"Are there prayer rooms in the temples where people can come to pray any time of the day? Are there people who specialize in prayer, who make it a discipline to pray regularly and at length for the activities in the temples? Is there a healing room, where sick people go to have ministers with the gift of healing lay hands on them for healing?"

Prayer for Latter-day Saints can be at any time, anywhere, by anyone, and for any purpose. For situations where any special prayer might be required, male members of the church are given the Priesthood during teenage years and beyond. It can be used to lay hands on a person's head, sometimes annointed with oil, and pray for comfort, healing, and a Father's blessing.

There are no special rooms specifically for prayer, but a person can pray and contemplate in any rooms. For special problems in life, it is often strongly suggested that a person go to the Temple with a prayer in their heart to take to the Lord. In the Temple a person's name can be presented for a sacred prayer circle. The prayer itself can be a mixture of generalities and specifics. As explained by the Encyclopidia of Mormonism, an unofficial series that was approved by LDS leadership:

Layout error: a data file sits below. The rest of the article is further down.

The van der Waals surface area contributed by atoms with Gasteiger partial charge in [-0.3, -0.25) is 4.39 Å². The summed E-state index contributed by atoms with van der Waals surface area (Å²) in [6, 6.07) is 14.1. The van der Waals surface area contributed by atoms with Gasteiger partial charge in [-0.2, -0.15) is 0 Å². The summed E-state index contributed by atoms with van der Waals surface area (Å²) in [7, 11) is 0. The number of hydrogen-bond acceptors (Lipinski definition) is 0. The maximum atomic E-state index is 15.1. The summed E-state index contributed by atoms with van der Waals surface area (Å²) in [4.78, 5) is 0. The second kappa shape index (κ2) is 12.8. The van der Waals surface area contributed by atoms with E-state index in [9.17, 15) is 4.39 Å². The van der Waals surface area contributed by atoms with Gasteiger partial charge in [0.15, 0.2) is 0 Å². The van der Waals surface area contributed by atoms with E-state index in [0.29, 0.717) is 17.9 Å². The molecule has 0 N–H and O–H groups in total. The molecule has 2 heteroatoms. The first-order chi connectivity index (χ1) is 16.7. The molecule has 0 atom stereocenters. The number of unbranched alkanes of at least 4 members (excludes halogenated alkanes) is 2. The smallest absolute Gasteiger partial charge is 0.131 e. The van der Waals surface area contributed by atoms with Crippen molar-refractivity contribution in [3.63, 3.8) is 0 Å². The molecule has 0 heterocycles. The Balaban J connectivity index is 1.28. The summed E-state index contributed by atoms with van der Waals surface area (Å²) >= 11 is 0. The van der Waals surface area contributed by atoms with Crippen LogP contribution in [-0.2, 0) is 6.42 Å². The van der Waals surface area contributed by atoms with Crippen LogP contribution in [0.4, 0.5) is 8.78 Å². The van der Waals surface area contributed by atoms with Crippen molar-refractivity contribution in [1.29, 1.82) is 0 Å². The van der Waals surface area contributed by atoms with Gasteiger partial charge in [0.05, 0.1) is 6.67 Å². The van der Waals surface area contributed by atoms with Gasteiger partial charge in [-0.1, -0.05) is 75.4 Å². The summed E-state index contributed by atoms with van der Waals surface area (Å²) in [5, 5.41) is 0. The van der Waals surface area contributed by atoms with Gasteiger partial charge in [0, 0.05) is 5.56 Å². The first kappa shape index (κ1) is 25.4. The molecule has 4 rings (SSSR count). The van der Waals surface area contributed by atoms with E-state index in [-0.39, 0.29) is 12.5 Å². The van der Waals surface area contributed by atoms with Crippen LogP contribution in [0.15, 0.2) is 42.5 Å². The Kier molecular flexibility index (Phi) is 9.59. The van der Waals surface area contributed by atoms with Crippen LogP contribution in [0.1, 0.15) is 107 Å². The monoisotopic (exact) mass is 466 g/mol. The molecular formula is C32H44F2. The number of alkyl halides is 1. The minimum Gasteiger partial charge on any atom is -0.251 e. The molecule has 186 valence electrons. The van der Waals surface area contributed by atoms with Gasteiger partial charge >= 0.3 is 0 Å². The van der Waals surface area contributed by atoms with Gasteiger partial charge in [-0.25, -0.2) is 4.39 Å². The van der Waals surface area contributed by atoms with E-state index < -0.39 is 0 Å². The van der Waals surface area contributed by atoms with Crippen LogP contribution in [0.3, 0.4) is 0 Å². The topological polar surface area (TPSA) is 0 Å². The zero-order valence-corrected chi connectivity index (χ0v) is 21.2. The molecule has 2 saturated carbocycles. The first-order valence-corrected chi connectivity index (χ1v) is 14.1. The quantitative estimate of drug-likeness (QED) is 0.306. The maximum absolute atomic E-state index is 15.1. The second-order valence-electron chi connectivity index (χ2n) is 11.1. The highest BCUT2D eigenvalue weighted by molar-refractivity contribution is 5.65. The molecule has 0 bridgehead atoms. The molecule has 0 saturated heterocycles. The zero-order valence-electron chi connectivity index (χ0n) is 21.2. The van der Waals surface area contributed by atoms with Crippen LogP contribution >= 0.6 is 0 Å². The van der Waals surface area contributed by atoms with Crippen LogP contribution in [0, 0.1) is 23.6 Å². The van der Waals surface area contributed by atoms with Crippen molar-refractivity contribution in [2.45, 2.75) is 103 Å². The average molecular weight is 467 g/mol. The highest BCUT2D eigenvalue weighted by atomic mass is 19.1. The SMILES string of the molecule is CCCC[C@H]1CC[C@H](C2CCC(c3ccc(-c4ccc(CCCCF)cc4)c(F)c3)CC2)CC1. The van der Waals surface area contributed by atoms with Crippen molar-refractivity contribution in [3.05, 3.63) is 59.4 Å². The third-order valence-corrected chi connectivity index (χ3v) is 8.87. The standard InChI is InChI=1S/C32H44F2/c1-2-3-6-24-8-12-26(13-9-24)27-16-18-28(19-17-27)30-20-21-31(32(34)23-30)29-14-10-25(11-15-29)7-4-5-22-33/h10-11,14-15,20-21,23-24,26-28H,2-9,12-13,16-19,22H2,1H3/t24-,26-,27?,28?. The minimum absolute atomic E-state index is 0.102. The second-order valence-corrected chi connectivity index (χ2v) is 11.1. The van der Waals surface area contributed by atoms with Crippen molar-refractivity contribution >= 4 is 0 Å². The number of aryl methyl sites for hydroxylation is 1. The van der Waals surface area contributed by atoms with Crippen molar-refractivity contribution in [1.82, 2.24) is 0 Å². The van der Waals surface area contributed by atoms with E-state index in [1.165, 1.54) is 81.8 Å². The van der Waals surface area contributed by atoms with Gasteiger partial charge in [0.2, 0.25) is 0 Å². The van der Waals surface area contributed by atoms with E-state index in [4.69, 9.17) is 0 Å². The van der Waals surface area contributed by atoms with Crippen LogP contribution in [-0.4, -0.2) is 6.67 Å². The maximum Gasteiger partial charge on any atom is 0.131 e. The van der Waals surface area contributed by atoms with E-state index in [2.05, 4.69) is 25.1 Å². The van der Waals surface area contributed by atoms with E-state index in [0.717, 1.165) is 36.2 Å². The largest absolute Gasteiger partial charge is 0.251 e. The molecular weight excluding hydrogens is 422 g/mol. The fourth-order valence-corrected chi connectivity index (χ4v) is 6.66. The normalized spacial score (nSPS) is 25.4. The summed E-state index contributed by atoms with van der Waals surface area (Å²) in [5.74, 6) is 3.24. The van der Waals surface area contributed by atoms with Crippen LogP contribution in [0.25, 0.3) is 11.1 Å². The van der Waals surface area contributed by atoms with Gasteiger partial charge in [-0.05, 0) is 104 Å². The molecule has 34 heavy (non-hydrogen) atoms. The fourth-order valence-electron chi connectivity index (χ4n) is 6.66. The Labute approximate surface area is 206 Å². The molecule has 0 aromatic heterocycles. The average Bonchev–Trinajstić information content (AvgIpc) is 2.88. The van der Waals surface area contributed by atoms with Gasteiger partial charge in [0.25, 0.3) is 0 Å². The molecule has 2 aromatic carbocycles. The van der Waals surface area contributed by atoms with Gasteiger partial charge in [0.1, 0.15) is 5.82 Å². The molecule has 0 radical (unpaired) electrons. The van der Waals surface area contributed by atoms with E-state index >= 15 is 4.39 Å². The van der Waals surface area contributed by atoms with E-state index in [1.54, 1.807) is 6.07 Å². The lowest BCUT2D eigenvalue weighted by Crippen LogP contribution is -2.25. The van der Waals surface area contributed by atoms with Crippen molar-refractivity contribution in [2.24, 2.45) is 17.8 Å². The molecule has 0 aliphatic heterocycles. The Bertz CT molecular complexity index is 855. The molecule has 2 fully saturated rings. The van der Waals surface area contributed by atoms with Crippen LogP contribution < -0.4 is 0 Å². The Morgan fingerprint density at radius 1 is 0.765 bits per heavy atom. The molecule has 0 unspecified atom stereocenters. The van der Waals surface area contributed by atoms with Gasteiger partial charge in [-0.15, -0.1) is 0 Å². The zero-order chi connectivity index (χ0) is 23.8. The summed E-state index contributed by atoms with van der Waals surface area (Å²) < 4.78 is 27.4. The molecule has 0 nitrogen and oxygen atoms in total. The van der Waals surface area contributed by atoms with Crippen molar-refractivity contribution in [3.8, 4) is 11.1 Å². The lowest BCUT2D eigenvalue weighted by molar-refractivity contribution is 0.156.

"The prayer circle is a part of Latter-day Saint temple worship, usually associated with the Endowment ceremony . . .

The circle is an ancient and universal symbol of perfection. In a public discourse, Joseph Smith once used a ring as an image of eternity, "one eternal round," without beginning or end (TPJS, p. 354). The formation of the prayer circle suggests wholeness and eternity, and the participants, having affirmed that they bear no negative feelings toward other members of the circle (cf. Matt. 5:23-24), evoke communal harmony in collective prayer-a harmony underscored by the linked formation, uniformity of dress, and the unison repetition of the words of the leader. The prayer has no set text, but is, among other things, an occasion for seeking the Lord's blessing upon those with particular needs whose names have been submitted for collective entreaty." (